Merenptah Hetephermaat (Baenre Merynetjeru)

Merenptah (copyright Captmondo)

Merenptah (Merneptah “beloved of Ptah) Hetephermaat (“Joyous is truth” or “Ma’at rejoices”) was Pharaoh of Ancient Egypt during the nineteenth dynasty (New Kingdom). He was the thirteenth son of Ramesses II by one of his Great Royal Wives, Isetnofret I. Merenptah was probably fairly elderly when he inherited his father’s throne (possibly in his sixties) and may even have been the active ruler for some time before ascending to the throne, as his father was of an advanced age by this time. Nonetheless, he seems to have reigned for a further nine or ten years. Manetho credits him with a nineteen year reign, but it is generally held that he was including a period of co-regency with Ramesses II.

His Great Royal wife was Isetnofret II, who may also have been his sister and was probably the mother of one of his successors, Pharaoh Seti II (most likely Prince Seti-Merenptah). It is also proposed by some (but not accepted by all) that that he was married to Queen Takhat and that she was the mother of Amenmesse who ruled either before, simultaneously, or after Seti II. Finally, he is sometimes named as the father of Queen Twosret (the wife of Seti II who may have acted as regent for Siptah and then ruled in her own right) but there is no evidence to confirm this one way or the other.

The military campaigns of Merenptah are described on the “Victory Stele” or “Israel Stele” installed in his mortuary temple at Thebes, on the Arithribis Stele (now in the gardens of the Cairo Museum) and on the walls of Karnak temple. These texts describe a series of expeditions to Nubia and Palestine to reassert Egyptian control over rebellious vassal states (such as Askelon, Gezer, and Yenoam) and the “Israel Stele” includes the first known reference to Israel (although the determinative makes it clear that it refers to a people rather than a city state). The texts also recount his battles with the Libyans and the Sea People which were the defining feature of his reign. The Libyans had for some time been pressing at the borders of Egypt and Ramesses II had built a series of fortresses in the Western Delta to retrain them.

Although Merenptah maintained friendly relations with Ugarit, Amurru, and the Hitties (to whom he sent a consignment of grain) widespread famine across the Aegean had resulted in the migration of various peoples known collectively in Egypt as the “Sea Peoples”. These armed migrants had already caused the collapse of numerous Greek city states and had begun to eat away at the fringes of the Hittite Empire and they had their sights set on Egypt.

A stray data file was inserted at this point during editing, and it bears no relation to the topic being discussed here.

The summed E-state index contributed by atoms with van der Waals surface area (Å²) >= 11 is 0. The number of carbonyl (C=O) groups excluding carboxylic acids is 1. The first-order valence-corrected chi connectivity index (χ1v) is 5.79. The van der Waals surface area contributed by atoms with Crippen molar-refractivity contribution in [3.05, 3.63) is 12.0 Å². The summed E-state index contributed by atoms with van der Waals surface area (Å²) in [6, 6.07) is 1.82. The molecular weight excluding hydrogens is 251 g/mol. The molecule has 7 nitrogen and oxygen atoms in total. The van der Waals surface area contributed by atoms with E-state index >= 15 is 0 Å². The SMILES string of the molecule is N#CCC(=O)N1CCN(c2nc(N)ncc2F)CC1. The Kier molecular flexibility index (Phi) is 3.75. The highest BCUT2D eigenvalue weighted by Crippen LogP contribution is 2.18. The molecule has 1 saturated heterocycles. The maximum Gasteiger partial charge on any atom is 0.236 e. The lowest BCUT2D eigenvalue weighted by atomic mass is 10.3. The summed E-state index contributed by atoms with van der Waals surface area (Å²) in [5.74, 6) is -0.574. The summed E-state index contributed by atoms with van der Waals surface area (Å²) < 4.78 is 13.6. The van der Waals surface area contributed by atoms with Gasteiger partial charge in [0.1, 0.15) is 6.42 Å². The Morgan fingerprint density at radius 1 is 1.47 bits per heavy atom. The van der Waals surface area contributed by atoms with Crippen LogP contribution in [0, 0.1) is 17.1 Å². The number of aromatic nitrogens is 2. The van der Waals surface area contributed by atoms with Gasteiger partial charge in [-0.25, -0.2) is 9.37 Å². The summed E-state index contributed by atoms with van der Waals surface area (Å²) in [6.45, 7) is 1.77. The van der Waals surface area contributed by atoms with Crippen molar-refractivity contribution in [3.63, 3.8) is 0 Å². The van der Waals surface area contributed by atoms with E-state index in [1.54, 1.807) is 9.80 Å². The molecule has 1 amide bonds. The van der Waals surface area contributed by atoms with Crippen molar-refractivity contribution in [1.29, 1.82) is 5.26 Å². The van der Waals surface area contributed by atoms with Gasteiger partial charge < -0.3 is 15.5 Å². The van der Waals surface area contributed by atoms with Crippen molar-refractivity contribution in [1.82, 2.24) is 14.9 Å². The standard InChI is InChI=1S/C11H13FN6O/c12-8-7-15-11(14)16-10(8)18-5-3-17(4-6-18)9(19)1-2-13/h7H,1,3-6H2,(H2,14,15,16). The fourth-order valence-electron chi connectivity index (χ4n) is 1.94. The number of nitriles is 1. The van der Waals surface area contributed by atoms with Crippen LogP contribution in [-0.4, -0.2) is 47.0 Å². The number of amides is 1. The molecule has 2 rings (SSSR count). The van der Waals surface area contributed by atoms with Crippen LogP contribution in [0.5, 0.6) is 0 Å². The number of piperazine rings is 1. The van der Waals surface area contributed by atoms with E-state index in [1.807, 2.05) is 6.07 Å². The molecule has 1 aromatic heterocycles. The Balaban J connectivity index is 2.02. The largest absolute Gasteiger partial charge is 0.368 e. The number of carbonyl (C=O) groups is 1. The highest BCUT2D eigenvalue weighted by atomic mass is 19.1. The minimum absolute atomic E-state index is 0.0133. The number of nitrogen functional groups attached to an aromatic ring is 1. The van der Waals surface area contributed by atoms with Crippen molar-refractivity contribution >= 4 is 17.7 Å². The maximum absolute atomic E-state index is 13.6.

During the fifth year of Merenptah’s reign the Libyan ruler, Mereye, marched on Egypt at the head of a massive army of 16,000 Libyan tribesmen and Sea Peoples. Their intention to settle Egypt was confirmed by the fact that they brought their families and livestock with them. This army was marching towards Memphis and Heliopolis when Merenptah met them in battle and defeated them, killing many and taking numerous captives. On his victory stele Merenptah asserts that the gods had already found Mereye guilty and so his defeat was inevitable.

Merenptah at the Serapeum

Following this decisive battle, Merenptah devoted his time to building works and administrative reorganisation. He moved the administrative capital from his father’s city of Piramesses (Pi-Ramesse) in the Delta to Memphis where he built his palace (beside the temple of Ptah) and two temples. He expanded the Osireion at Abydos and undertook building works at Dendera, Heliopolis, Piramesses, and Elephantine. He also established stele at Amada, Amarah West, Wadi Sebua, and Aksha in Nubia, and at Kom el-Ahmar and Hermopolis in Egypt.

Merenptah left inscriptions at Medinet Habu and West Silsila. Perhaps realising that he did not have long to complete his tomb (KV 8 in the Valley of the Kings) and mortuary complex he “borrowed” a significant quantity of masonry from the mortuary temple of Amenhotep III.

Strangely he seems to have found time to have several sarcophagi constructed, one of which was later usurped by the Pharaoh Psusennes (Dynasty twenty-one, Third Intermediate Period). His mummy was found in the cache in the tomb of Amenhotep II (KV 35), finally laying to rest the proposition (rejected by most scholars) that he was the Biblical Pharaoh of the Exodus whose body was lost when he drowned chasing after the fleeing Israelites.

Pharaoh’s Names

Manetho; Amenephthes, Amenophath or Amenophis

Horus Name; Kanakht Haiemmaat

Nebty Name; Iribauertaentjemhu

Golden Horus Name; Nebsenedjaashefit

Nomen; Merenptah (“beloved of Ptah) Hetephermaat (“Joyous is truth” or “Ma’at rejoices”)

Prenomen; Baenre Merynetjeru (“The Soul of Ra, beloved of the Gods”

  • Kathryn Bard (2008) An introduction to the Archaeology of Ancient Egypt
  • Peter A Clayton (1994) Chronicle of the Pharaohs
  • J Van Dijk (2003) “The Amarna Period and later New Kingdom” in Oxford History of Ancient Egypt. Edited by I Shaw
  • E Hornung (1999) History of Ancient Egypt
  • B.J. Kemp (1991) Ancient Egypt: anatomy of a civilization
  • M. Lichtheim (2006) Ancient Egyptian Literature, Volume II
  • M. Van de Mieroop (2010) A History of Ancient Egypt

Copyright J Hill 2011